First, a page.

To understand how Stern came to overtake Schoep’s organization, you first must understand how the Michigan neo-Nazi came to find the California activist.
Stern says that while serving prison time in Mississippi for mail fraud, he formed a relationship with his cellmate and onetime Ku Klux Klan Grand Wizard Edgar Ray Killen. The KKK leader had been convicted in the “Mississippi Burning” killings of three civil rights workers. Though Killen regularly called Stern a racial slur, he nevertheless granted his cellmate power of attorney over his life story and estate.
Stern was paroled from prison in 2011. In 2016, he used his legal discretion to dissolve the Klan organization that Killen once led. That was his first successful infiltration, and the lore of Stern’s relationship with the KKK leader is what Stern says first drew Schoep in.
In 2014, Schoep called Stern to inquire about his relationship with Killen, the activist said. Schoep asked to see the man’s prison ID card and said Stern was the first black man his organization had reached out to since Malcolm X. Stern said he searched Schoep’s name, discovered he was a white supremacist, then arranged for the two to meet in California for a small race-relations summit.
The two fostered a strange kind of relationship, Stern said.
Schoep and Stern remained firmly entrenched in their political camps, he said, fundamentally opposed to what the other represents. But they also engaged in regular debate: about the Holocaust, the ugliness of the Nazi swastika, the fallibility of Schoep’s white-nationalist ideals and, most critically, the fate of his hate group.
The goal, Stern claims, was always to try to change Schoep’s mind.
“From day one, I always told him: ‘I don’t agree with you; I don’t like you,’ ” Stern said. “I talked to him because I wanted to hope to change him.”
Stern did not change Schoep’s beliefs.
But according to Stern’s version of recent events, he was able to accomplish the next best thing.
In early 2019, Stern said Schoep came to him for legal advice on the lawsuit, which was filed in 2017 by a Charlottesville counterprotester against NSM and other white-nationalist groups that attended the Unite the Right rally.
Schoep seemed “rattled,” Stern said, and began talking about making a change. “I was hoping he was talking about his ideology,” Stern said.
Instead, Stern said the white-nationalist leader called NSM an “albatross hanging around his neck” and said he was looking for ways to get out. He still held the same beliefs, Stern said, but he was ready to cut ties with NSM and start a new organization because he felt underappreciated by his followers and left out of the mainstream white-nationalist movement that had swept the country in the wake of the 2016 presidential election.
Schoep was concerned about the repercussions of the Charlottesville lawsuit and the legal bills he was shouldering, Stern said, and he confided in the California activist as he sought solutions.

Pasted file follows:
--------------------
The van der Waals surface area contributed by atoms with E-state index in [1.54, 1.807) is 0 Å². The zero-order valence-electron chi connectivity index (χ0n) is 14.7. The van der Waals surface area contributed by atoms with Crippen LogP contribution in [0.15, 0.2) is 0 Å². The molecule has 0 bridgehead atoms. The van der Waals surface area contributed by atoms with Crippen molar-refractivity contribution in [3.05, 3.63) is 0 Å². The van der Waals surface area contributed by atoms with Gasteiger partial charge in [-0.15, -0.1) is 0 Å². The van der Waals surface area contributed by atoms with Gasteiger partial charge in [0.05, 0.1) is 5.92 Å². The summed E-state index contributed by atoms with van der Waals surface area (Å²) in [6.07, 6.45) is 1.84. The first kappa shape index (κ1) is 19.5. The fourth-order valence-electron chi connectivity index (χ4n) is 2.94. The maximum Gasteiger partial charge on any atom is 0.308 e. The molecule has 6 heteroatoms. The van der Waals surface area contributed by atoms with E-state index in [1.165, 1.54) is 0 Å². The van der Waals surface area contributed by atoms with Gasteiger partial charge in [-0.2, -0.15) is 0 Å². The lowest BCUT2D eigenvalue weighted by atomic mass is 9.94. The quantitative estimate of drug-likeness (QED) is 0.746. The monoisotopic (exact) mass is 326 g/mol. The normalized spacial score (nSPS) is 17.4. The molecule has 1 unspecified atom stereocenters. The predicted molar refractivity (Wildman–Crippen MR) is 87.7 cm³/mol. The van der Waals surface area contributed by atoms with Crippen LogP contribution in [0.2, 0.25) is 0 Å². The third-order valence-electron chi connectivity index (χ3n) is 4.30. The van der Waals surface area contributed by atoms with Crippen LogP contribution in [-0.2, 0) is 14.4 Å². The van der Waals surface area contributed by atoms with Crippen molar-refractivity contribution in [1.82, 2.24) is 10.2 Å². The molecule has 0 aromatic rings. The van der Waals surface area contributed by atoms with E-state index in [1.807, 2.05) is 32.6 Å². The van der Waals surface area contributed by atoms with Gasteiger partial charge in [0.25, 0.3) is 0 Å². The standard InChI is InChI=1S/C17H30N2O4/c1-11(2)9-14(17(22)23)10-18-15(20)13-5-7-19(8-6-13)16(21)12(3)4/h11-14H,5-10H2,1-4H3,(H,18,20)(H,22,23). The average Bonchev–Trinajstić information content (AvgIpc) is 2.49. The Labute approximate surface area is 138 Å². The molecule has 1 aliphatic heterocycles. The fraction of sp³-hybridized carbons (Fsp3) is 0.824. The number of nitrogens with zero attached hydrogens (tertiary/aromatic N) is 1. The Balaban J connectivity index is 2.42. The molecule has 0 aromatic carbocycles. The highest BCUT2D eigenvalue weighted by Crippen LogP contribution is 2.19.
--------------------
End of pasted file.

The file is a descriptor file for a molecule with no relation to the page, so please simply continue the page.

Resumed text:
“I saw a crack in that armor,” Stern said.
So he encouraged Schoep to get a fresh start by handing Stern the control of the Detroit-based organization and website.
Schoep said yes.
“He knew that he had the most vulnerable, the most loose-cannon members that they had ever had in the organization,” Stern said. “He realized somebody was going to commit a crime, and he was going to be held responsible for it.”
Stern says he’s preparing for what comes next and is seeking guidance from Jewish leaders. He said he does not plan to dissolve the corporation because he doesn’t want Schoep’s followers, or others in the white-nationalist movement, to reincorporate it.
Stern admits his plans for the website are still evolving, but his primary goal is to offer it as a reclaimed space to Jewish organizations that could help him educate NSM’s followers on the history of the Holocaust.
“Everything is out in the open,” Stern said. “My plans and intentions are not to let this group prosper. It’s my goal to set some hard records right.”
Schoep took control of NSM in 1994 and was responsible for growing its membership and brand as an organization of Holocaust deniers and Adolf Hitler acolytes. The group maintains a website that draws in millions of visitors from around the world, Stern said, and has organized public rallies across the county.
The group, whose members wear SS-like uniforms that mirror those worn in Nazi Germany, was founded under a different name in 1974 by two former officials of the American Nazi Party, according to the Southern Poverty Law Center. “Signing over leadership of an organization this old is the equivalent of a death sentence in the white-nationalist movement,” said Keegan Hankes, an SPLC research analyst. “It’s one of the strangest things I’ve seen since I started tracking these things five years ago.”